Currently viewing the category: "Orb Weavers"
What's That Bug? does not endorse extermination

Subject:  What kind of spider is this ?
Geographic location of the bug:  Falmouth, Cape Cod, Mass
Date: 08/09/2018
Time: 06:04 PM EDT
Your letter to the bugman:  Thank you for your help!
How you want your letter signed:  M. O”Neill

Marbled Orbweaver

Dear M.,
Yellow is one common color variation for the Marbled Orbweaver.  Here is a BugGuide image for comparison.

You’re the best!  Thank you!
Apologies for brevity and any typos.  Message sent via mobile device.

What's That Bug? does not endorse extermination

Subject:  Giant Lichen Orbweaver Eating Breakfast
Geographic location of the bug:  High Springs, Fl.
Date: 07/22/2018
Time: 11:24 AM EDT
Your letter to the bugman:  I couldn’t resist sending this photo of a giant (and giant it was)  lichen orbweaver eating TWO beetles at once.  This is the first time my husband or I have ever seen one of these.  At night we watched it crawl up into a ball of moss in its web and skillfully snuggle in to it to hide.
How you want your letter signed:  Elizabeth (a.k.a . Butterfly Girl)

Giant Lichen Orbweaver with Prey

Dear Elizabeth,
Your images of a Giant Lichen Orbweaver with prey are an excellent addition to our Food Chain tag.  According to Bugs in the News:  “Some specimens of this species have been reported with abdomens measuring an inch or more in length, rivaling the size of the yellow garden spider (
Argiope aurantia). High rainfall levels have set the stage for large numbers of flying insects, like crickets and grasshoppers, to emerge during the summer and early fall months. They will then feed these spiders in such bounty that they will likely become quite large.”  As large Orweavers tend to go, we suspect the Golden Silk Spider might be the largest you might encounter in Florida.

Thank you, Daniel.  We have many large golden silk spiders on our property, as well.  We are quickly being overrun by spiders but not really bothered by it.

What's That Bug? does not endorse extermination

Subject:  Unindentified Wasp kills large weaver spider
Geographic location of the bug:  Western Virginia, United States
Date: 07/16/2018
Time: 04:19 PM EDT
Your letter to the bugman:  I photographed this bright blue- winged, orange bodied wasp? pulling a large weaver spider across the deck and then backwards (up a 20 foot chimney) until out of sight! Please help identify. We have four children in the home and would like to know if this is an aggressive species with a sting anything like a tarantula hawk?? It was upset at the close up photograph,on the deck, it let go of the spider and flew at me. I ran inside for a minute and it went back to the spider.
How you want your letter signed:  Naomi, Covington Virginia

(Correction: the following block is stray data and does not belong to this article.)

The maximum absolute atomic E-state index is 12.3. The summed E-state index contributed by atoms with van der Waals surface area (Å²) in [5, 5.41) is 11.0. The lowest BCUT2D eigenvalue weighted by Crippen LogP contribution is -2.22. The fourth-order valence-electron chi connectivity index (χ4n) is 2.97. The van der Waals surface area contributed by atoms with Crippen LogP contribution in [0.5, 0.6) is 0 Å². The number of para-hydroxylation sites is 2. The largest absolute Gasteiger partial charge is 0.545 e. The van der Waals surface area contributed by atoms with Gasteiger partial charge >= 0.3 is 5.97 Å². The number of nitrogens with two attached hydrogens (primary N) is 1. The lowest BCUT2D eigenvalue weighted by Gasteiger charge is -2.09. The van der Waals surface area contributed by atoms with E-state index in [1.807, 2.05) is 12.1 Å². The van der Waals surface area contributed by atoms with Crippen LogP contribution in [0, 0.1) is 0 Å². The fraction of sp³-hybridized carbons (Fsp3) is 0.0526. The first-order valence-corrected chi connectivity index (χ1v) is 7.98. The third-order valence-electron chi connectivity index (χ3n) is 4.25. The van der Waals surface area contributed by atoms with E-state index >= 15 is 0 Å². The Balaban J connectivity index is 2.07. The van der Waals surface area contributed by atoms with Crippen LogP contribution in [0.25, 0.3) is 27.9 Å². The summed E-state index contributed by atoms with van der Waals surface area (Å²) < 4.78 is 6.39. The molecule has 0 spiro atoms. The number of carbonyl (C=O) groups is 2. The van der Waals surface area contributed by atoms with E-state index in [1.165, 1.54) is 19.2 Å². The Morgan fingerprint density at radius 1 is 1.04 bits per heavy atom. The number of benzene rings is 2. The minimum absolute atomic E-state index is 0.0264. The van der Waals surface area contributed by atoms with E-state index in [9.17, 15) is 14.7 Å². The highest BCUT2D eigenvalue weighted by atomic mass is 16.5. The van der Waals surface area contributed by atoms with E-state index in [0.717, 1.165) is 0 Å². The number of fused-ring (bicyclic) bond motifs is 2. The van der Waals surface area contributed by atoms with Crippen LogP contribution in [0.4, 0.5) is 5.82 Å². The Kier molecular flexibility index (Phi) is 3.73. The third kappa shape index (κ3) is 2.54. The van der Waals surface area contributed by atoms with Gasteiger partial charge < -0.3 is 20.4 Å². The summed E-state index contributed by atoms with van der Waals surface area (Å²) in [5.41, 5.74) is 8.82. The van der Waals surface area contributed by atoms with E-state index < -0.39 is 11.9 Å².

Spider Wasp with Prey

Dear Naomi,
This Spider Wasp appears to be
Tachypompilus ferrugineus, and it is not an aggressive species.  While many wasps are capable of stinging, solitary species like this Spider Wasp very rarely sting people, and generally that happens only when they are carelessly handled.

What's That Bug? does not endorse extermination

Subject:  Seen hiking
Geographic location of the bug:  On the hike to Jump Creek, outside Marsing, ID
Date: 07/13/2018
Time: 07:59 PM EDT
Your letter to the bugman:  Saw this spider on it’s web over a creek, interested in what it is?
How you want your letter signed:  Thanks!!

Orbweaver

Your Spider is an Orbweaver in the family Araneidae, and we believe it is an immature member of the genus Argiope, but we cannot be certain from this ventral view.  Orbweavers are not dangerous to humans.

Orbweaver

What's That Bug? does not endorse extermination

Subject:  Spider subduing a Butterfly
Geographic location of the bug:  Great Falls National Park, Great Falls, Virginia
Date: 07/08/2018
Time: 02:54 PM EDT
Your letter to the bugman:  I witnessed this butterfly being subdued by the spider, having being caught in it’s web, and I am having trouble identifying either the butterfly or the spider. I hope you can help me. In any case, certainly it was fascinating to watch. The butterfly ceased it’s struggles in about a minute.
How you want your letter signed:  Seth

Hackberry Emperor

Dear Seth,
Based on this BugGuide image, we feel confident this butterfly is a Hackberry Emperor,
Asterocampa celtis, though we acknowledge it might be a similar looking relative from the genus.  Because of the orb web, we are confident the Spider is an Orbweaver in the family Araneidae, but we cannot provide a species.  It looks immature, and it is often difficult to conclusively identify immature individuals.  In fact, it is also difficult to provide conclusive species identifications from adult Orbweavers.  Orbweavers pose no danger to humans.  They are docile spiders that spin webs, often very strong webs, and they wait patiently in the web to snare prey.  They rarely leave their webs. 

What's That Bug? does not endorse extermination

Subject:  Strange Spider in Tanzania
Geographic location of the bug:  Moshi, Tanzania
Date: 07/06/2018
Time: 08:35 AM EDT
Your letter to the bugman:  Hello, I am staying in moshi Tanzania and came across this spider, so I took a photo of it and want to know what it is, if you could help that would be great 🙂
How you want your letter signed:  Email

Spiny Orbweaver

This is a Spiny Orbweaver in the genus Gasteracantha.  Based on this FlickR image, it appears to be Gasteracantha versicolor. though the individual pictured on EcoTourismus has much longer spines.  There it is called the Long-Winged Kite Spider.

What's That Bug? does not endorse extermination